Upon receipt of the last command from Earth, the transmitter on Ulysses will switch off on June 30th, bringing one of the most successful and longest missions in spaceflight history to an end.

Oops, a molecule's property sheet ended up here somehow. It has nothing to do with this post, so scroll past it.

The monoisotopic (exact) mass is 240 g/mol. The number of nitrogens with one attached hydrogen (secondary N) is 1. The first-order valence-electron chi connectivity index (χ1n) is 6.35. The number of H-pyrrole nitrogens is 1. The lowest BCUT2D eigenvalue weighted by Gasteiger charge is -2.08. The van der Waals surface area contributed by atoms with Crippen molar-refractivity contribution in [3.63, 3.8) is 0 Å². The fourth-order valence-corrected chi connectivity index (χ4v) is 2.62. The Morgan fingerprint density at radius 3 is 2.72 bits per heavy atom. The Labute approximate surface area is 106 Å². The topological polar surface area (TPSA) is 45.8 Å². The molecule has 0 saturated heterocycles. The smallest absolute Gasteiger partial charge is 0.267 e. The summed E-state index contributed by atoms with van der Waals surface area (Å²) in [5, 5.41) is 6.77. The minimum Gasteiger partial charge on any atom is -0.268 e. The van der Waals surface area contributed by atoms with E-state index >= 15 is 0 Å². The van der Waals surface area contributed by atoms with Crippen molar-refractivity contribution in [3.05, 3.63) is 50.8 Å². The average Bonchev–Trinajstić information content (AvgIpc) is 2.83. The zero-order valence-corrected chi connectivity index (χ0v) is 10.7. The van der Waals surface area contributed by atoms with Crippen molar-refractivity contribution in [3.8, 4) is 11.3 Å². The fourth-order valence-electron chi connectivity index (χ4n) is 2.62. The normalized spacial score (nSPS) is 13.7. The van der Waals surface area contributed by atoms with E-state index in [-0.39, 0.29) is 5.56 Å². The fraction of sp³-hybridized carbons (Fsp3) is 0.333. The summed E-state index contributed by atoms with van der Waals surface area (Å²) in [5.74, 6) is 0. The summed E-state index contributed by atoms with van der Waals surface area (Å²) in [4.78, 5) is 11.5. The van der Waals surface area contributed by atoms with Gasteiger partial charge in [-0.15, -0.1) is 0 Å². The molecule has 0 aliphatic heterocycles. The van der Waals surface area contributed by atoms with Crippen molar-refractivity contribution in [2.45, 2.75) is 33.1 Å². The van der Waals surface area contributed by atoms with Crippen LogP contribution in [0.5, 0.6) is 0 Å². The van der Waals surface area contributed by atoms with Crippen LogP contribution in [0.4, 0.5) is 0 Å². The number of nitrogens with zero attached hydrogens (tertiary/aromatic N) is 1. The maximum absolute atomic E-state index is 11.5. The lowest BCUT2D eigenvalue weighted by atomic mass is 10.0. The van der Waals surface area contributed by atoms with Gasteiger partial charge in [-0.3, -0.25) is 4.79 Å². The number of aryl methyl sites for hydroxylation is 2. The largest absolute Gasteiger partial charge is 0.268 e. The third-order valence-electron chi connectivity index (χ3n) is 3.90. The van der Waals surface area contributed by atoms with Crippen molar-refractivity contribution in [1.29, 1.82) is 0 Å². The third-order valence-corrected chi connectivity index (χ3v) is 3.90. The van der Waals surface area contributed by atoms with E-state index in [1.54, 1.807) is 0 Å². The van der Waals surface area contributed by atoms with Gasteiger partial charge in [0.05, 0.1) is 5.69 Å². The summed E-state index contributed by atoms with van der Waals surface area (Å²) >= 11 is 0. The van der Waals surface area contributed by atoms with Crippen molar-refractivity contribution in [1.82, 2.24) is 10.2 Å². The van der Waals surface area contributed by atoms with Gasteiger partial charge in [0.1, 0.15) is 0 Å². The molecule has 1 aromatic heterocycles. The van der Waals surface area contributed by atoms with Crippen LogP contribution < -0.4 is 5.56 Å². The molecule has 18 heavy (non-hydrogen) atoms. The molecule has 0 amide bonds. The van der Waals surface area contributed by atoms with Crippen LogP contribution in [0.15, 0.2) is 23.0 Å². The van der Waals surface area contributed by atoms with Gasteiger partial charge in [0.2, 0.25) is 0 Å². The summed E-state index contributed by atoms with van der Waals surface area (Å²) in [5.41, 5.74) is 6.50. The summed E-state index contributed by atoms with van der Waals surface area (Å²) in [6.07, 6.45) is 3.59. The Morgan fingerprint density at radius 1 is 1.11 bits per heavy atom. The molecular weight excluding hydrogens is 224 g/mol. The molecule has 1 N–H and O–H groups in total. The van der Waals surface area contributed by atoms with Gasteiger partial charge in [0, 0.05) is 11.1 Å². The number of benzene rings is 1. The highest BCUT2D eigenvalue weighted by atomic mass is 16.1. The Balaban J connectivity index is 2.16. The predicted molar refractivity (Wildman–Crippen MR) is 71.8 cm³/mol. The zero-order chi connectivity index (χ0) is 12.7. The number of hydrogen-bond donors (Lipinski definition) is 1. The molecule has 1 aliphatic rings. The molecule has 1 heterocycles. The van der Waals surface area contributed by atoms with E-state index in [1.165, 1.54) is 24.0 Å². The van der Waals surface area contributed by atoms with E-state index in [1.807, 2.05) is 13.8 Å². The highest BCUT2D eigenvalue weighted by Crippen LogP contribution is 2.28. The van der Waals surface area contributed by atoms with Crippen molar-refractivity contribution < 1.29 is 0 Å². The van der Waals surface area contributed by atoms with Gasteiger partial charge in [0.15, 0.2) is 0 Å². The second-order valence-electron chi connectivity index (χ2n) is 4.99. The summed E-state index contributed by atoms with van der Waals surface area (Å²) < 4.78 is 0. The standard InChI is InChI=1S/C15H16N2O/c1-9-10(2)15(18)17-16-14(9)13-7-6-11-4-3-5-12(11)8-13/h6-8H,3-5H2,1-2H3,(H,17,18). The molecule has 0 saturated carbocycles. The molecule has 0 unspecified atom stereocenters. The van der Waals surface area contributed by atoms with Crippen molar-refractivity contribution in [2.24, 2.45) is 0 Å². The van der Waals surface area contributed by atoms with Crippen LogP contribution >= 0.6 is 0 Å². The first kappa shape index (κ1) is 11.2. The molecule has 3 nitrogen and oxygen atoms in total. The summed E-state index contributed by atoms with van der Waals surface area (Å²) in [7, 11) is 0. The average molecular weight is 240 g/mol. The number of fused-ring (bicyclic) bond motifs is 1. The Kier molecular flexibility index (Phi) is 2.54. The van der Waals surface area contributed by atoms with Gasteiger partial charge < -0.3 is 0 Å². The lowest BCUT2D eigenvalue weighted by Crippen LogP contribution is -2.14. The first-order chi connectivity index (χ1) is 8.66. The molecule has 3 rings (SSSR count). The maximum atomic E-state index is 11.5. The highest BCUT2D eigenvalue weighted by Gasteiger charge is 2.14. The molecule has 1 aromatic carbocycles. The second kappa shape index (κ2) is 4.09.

After 18.6 years in space and defying several earlier expectations of its demise, the joint ESA/NASA solar orbiter Ulysses will achieve 'end of mission' on that date. The final communication pass with a ground station will start at 17:35 CEST and run until 22:20 CEST (15:35-20:20 UTC) or until the final command is issued to switch the satellite's radio communications into 'monitor only' mode. No further contact with Ulysses is planned. Ulysses is the first spacecraft to survey the environment in space above and below the poles of the Sun in the four dimensions of space and time. Among many other ground-breaking results, the hugely successful mission showed that the Sun's magnetic field is carried into the Solar System in a more complicated manner than previously believed. Particles expelled by the Sun from low latitudes can climb up to high latitudes and vice versa, even unexpectedly finding their way down to planets. The shut-down of the satellite is a joint decision of the two agencies and comes a year after the mission was expected to end. A year ago, the satellite's power supply had weakened to the point that it was thought the low temperatures would cause the fuel lines to freeze up, rendering Ulysses uncontrollable. Final mission operations will be conducted from the Ulysses Mission Support Area (MSA) located at NASA's Jet Propulsion Laboratory in California, U.S.A. The joint team will include Nigel Angold, ESA Mission Operations Manager, and Ed Massey, NASA Project Manager, as well as a number of engineers and analysts from both Agencies. After shut-off, Ulysses will continue to orbit the Sun, becoming in effect a man-made 'comet'.